Ava: It was quite easy when I went from realising I was trans and then going down that path. But it brought on a lot of body image and just not being happy in that. Being worried about going out and seeing old friends, just things like that. The fear of not being accepted. Dysphoria is pretty shit, it’s not there all the time but when it comes up its really bad. That’s the whole point of the chorus in She’s the Atrocity. It’s like “mirror, mirror on the wall, who’s the vilest of them all”.
I tend to write very visually, so it all paints a picture. The same with Lovesick. I wrote the lyrics for Lovesick and what came out came out! I was like fuck I hope Sera is okay with this. Essentially it ended up being a song for her. Her struggles with addiction and stuff. She loved it and that was awesome. I didn’t want to romanticise addiction because it’s a horror story. A lot of addiction stems from mental health issues and lack of support. The system is so flawed. It’s waiting list after waiting list. If you’re already in crisis and you can’t access the help you need. A lot of doctors are happy to just throw anti-depressants at you, and while depression is a fucking massive problem a lot of times depression isn’t the cause of things it’s a symptom. Instead of trying to get to the root of the problem. So people tend to self-medicate be it through alcohol or drugs. The other side of it is fucking horrible.
Addiction shouldn’t be treated as a criminal issue. Yes people do turn to crime as a result of the addiction. But addiction itself is a health issue and it should be treated as such. The governments just let people down. The amount of times I’ve spent in emergency departments with friends when they have been suicidal, and the government just don’t give a shit. And if it’s not your first rodeo you can talk your way out. If you’re suicidal and know the right things to say to the psych you can get out of hospital. People are smarter than that system.
This is what I am loving about you guys. You’re not afraid to talk quite bluntly about all these issues.
Ava: I think people need to. Especially now with the world being in the situation that it is. I think people are sick of the shiny façade on things because that’s just not the way things are. You can live your life inside this bubble of happiness but if you look around you can see that shit is just fucking crumbling.
News, especially global news, is so accessible these days. That’s why you have all these massive movements, like the Black Lives Matter movement. It sucks, this is stuff that should be going on every day, that people should be aware of every day. But it takes essentially one event and people are like oh this has happened we need to support this thing. And then a week later its like ‘back to your scheduled programming’. Nothing has changed, there is still a lot of work to do.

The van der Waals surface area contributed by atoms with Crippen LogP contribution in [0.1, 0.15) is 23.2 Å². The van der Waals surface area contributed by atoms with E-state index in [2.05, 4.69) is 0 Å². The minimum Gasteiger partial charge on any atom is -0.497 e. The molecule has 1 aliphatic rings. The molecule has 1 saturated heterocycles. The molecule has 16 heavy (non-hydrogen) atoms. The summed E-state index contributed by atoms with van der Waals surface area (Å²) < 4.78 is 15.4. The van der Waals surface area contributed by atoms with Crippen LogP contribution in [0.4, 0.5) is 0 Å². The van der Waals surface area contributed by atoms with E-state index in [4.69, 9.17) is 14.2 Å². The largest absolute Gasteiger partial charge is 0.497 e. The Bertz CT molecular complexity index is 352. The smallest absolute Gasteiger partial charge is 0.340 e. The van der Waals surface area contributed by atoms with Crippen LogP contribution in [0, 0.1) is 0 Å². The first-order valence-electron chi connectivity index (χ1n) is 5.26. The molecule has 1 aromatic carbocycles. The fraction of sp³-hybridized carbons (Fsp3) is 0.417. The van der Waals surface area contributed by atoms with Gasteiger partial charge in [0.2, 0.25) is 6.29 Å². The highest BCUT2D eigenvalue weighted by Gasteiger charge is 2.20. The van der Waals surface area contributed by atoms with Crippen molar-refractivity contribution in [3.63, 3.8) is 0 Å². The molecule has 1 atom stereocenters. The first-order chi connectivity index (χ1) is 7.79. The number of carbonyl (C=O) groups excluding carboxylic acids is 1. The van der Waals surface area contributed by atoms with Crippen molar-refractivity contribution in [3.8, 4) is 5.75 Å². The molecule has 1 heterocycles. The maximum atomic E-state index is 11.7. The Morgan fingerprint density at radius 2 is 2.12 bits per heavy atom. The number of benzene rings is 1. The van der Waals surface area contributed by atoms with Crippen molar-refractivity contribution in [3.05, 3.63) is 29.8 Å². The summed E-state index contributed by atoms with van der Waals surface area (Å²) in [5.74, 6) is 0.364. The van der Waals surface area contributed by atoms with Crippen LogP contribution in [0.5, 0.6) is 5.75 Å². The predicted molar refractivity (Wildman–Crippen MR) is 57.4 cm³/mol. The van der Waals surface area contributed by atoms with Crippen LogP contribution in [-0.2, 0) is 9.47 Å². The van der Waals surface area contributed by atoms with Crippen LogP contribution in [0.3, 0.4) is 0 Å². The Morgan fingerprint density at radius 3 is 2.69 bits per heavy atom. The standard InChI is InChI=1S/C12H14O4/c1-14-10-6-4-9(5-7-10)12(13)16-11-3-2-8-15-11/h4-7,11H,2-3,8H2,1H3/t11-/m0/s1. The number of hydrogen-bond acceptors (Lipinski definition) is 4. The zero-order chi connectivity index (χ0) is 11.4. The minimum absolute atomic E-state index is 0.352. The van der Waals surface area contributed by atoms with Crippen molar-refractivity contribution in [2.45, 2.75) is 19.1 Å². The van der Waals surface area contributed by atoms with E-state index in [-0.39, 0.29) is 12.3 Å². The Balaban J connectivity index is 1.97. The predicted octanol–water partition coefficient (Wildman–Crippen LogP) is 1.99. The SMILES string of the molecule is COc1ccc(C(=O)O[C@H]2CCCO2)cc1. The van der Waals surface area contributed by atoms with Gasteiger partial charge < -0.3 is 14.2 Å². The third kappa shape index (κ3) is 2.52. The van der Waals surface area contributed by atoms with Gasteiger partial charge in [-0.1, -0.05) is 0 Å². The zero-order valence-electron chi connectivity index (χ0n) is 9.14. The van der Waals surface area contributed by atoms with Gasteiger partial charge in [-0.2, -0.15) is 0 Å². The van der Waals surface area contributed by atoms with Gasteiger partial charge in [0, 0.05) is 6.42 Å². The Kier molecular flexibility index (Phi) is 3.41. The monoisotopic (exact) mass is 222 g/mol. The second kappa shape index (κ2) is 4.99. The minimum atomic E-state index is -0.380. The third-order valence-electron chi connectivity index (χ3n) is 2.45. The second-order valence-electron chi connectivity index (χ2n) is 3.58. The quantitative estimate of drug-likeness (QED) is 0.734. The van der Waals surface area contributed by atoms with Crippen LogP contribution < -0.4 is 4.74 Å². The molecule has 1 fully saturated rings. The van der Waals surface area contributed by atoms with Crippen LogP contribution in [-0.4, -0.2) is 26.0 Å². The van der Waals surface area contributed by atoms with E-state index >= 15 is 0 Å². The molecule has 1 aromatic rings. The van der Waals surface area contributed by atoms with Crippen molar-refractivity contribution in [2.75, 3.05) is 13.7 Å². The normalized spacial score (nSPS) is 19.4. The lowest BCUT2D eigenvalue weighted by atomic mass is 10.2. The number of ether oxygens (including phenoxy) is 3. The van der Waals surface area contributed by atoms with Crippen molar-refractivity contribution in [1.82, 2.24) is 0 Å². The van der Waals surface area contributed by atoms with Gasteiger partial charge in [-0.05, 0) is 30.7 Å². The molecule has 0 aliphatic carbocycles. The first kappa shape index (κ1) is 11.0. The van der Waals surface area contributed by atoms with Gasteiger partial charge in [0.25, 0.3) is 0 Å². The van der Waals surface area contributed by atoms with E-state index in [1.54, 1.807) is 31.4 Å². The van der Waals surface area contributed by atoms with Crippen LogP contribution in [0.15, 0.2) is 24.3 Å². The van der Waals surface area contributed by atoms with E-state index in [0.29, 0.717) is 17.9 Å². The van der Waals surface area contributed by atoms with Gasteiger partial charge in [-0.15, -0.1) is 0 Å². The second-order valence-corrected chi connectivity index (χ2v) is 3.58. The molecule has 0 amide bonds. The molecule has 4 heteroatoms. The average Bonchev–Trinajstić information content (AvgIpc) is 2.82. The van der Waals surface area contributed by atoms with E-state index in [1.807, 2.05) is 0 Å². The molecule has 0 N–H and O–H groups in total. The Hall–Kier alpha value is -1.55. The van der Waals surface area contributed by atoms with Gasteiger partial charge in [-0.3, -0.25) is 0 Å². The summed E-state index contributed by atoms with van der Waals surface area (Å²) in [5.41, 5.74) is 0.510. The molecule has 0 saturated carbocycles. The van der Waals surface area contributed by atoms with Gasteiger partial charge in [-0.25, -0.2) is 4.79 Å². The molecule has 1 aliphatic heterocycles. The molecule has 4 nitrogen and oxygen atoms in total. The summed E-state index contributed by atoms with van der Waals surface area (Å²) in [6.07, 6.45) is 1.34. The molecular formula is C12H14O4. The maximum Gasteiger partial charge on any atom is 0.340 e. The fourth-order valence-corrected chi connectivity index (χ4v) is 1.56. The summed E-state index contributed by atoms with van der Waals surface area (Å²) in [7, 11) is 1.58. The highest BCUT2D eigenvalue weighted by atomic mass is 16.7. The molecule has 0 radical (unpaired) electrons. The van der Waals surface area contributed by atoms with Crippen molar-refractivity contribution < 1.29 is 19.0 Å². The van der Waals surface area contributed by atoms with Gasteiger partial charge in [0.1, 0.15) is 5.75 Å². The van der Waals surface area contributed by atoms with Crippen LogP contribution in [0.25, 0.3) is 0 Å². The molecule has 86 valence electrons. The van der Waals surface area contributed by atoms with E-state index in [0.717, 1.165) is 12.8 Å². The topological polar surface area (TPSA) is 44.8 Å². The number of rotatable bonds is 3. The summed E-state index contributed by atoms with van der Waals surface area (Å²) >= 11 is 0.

Lou: That’s the thing you have one small victory, and everyone is like ‘oh we’ve done that cool’
Ava: A topic I can relate to as well is when we had the Same Sex marriage plebiscite. Everyone was support this, support this and the second it passed a lot of queer people like ‘We’ve got our right now the fights over’. No its not, there are still a lot of queer people out there struggling. Trans people especially, we are still fighting for certain rights. There are so many hoops that I have to jump through. I can’t even change my gender on my birth certificate unless I have surgery. That’s not something I care to have because I am pretty fucking happy with where I am at. But I have to have surgery and essentially butcher myself in order to appease some government rule. It’s fucking shit.
We are in 2020 you shouldn’t have to. It shouldn’t be like that.
Lou: I feel like we say that all the time though.
Ava: I think a lot of it has to do with the fact that religion is still so intertwined with politics. People are still trying to appeal to that very conservative base. Even the elderly base as well. I work in a nursing home and a lot of the residents I work with are pretty chill about the whole thing. Sure I get misgendered a lot, but they do accept me.
When we had the Lovesick premiere someone posted a comment on line just whinging about it saying ‘Boysclub’? but there all women! I thought you’ve just proved our point. The whole world is a boy’s club, so we get to have the name!!!